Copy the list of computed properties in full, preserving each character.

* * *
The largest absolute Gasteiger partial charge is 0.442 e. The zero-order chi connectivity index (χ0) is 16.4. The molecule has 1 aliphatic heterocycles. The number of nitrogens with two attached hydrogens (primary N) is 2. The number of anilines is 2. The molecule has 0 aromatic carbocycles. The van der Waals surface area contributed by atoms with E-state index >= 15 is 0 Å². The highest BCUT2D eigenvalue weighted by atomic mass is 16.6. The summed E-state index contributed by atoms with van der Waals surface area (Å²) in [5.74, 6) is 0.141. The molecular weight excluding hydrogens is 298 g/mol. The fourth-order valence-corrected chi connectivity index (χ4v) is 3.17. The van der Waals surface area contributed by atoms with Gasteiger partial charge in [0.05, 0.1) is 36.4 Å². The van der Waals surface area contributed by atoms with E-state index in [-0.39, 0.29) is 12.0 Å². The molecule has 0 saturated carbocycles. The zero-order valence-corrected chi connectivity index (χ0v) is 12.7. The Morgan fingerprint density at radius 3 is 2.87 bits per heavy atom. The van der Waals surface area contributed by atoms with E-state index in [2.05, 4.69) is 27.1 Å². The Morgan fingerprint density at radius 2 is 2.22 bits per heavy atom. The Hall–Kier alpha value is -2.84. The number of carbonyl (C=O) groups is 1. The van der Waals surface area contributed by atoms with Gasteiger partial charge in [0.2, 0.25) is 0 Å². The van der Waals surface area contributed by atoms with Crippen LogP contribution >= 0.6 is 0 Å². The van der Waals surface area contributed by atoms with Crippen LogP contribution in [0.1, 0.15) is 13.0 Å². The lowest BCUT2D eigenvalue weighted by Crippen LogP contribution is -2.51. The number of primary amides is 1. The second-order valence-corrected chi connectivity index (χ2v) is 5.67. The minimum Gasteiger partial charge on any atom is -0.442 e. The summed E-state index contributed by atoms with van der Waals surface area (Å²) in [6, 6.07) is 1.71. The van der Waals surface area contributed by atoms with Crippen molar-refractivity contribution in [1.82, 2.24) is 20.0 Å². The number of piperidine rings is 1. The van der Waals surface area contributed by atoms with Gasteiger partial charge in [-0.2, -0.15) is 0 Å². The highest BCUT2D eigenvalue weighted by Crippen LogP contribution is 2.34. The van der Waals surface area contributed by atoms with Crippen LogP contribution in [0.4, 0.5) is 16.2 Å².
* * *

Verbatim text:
The largest absolute Gasteiger partial charge is 0.442 e. The zero-order chi connectivity index (χ0) is 16.4. The molecule has 1 aliphatic heterocycles. The number of nitrogens with two attached hydrogens (primary N) is 2. The number of anilines is 2. The molecule has 0 aromatic carbocycles. The van der Waals surface area contributed by atoms with E-state index >= 15 is 0 Å². The highest BCUT2D eigenvalue weighted by atomic mass is 16.6. The summed E-state index contributed by atoms with van der Waals surface area (Å²) in [5.74, 6) is 0.141. The molecular weight excluding hydrogens is 298 g/mol. The fourth-order valence-corrected chi connectivity index (χ4v) is 3.17. The van der Waals surface area contributed by atoms with Gasteiger partial charge in [0.05, 0.1) is 36.4 Å². The van der Waals surface area contributed by atoms with E-state index in [-0.39, 0.29) is 12.0 Å². The molecule has 0 saturated carbocycles. The zero-order valence-corrected chi connectivity index (χ0v) is 12.7. The Morgan fingerprint density at radius 3 is 2.87 bits per heavy atom. The van der Waals surface area contributed by atoms with E-state index in [2.05, 4.69) is 27.1 Å². The Morgan fingerprint density at radius 2 is 2.22 bits per heavy atom. The Hall–Kier alpha value is -2.84. The number of carbonyl (C=O) groups is 1. The van der Waals surface area contributed by atoms with Gasteiger partial charge in [0.2, 0.25) is 0 Å². The van der Waals surface area contributed by atoms with Crippen LogP contribution >= 0.6 is 0 Å². The van der Waals surface area contributed by atoms with Crippen LogP contribution in [0.1, 0.15) is 13.0 Å². The lowest BCUT2D eigenvalue weighted by Crippen LogP contribution is -2.51. The number of primary amides is 1. The second-order valence-corrected chi connectivity index (χ2v) is 5.67. The minimum Gasteiger partial charge on any atom is -0.442 e. The summed E-state index contributed by atoms with van der Waals surface area (Å²) in [6, 6.07) is 1.71. The van der Waals surface area contributed by atoms with Crippen molar-refractivity contribution in [1.82, 2.24) is 20.0 Å². The number of piperidine rings is 1. The van der Waals surface area contributed by atoms with Gasteiger partial charge in [-0.2, -0.15) is 0 Å². The highest BCUT2D eigenvalue weighted by Crippen LogP contribution is 2.34. The van der Waals surface area contributed by atoms with Crippen LogP contribution in [0.4, 0.5) is 16.2 Å².